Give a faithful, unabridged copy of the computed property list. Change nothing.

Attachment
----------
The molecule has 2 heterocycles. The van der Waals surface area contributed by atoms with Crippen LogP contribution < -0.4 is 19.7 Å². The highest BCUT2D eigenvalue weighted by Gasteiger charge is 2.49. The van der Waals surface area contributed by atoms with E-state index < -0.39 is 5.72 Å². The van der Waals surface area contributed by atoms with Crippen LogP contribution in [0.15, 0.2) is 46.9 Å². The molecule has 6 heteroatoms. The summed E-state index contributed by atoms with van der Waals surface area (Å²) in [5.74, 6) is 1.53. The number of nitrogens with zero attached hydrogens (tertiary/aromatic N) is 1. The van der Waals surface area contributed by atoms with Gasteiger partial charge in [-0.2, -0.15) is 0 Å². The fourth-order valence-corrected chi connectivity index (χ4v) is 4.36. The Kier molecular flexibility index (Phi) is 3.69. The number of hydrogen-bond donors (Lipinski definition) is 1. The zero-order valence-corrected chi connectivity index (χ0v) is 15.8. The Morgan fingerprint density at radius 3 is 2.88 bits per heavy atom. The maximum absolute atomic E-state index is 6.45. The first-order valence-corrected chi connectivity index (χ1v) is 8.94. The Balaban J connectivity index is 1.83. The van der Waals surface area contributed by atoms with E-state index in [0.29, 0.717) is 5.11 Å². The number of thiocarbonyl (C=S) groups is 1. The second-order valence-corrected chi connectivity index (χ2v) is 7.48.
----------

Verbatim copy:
The molecule has 2 heterocycles. The van der Waals surface area contributed by atoms with Crippen LogP contribution < -0.4 is 19.7 Å². The highest BCUT2D eigenvalue weighted by Gasteiger charge is 2.49. The van der Waals surface area contributed by atoms with E-state index < -0.39 is 5.72 Å². The van der Waals surface area contributed by atoms with Crippen LogP contribution in [0.15, 0.2) is 46.9 Å². The molecule has 6 heteroatoms. The summed E-state index contributed by atoms with van der Waals surface area (Å²) in [5.74, 6) is 1.53. The number of nitrogens with zero attached hydrogens (tertiary/aromatic N) is 1. The van der Waals surface area contributed by atoms with Gasteiger partial charge in [-0.2, -0.15) is 0 Å². The fourth-order valence-corrected chi connectivity index (χ4v) is 4.36. The Kier molecular flexibility index (Phi) is 3.69. The number of hydrogen-bond donors (Lipinski definition) is 1. The zero-order valence-corrected chi connectivity index (χ0v) is 15.8. The Morgan fingerprint density at radius 3 is 2.88 bits per heavy atom. The maximum absolute atomic E-state index is 6.45. The first-order valence-corrected chi connectivity index (χ1v) is 8.94. The Balaban J connectivity index is 1.83. The van der Waals surface area contributed by atoms with E-state index in [0.29, 0.717) is 5.11 Å². The number of thiocarbonyl (C=S) groups is 1. The second-order valence-corrected chi connectivity index (χ2v) is 7.48.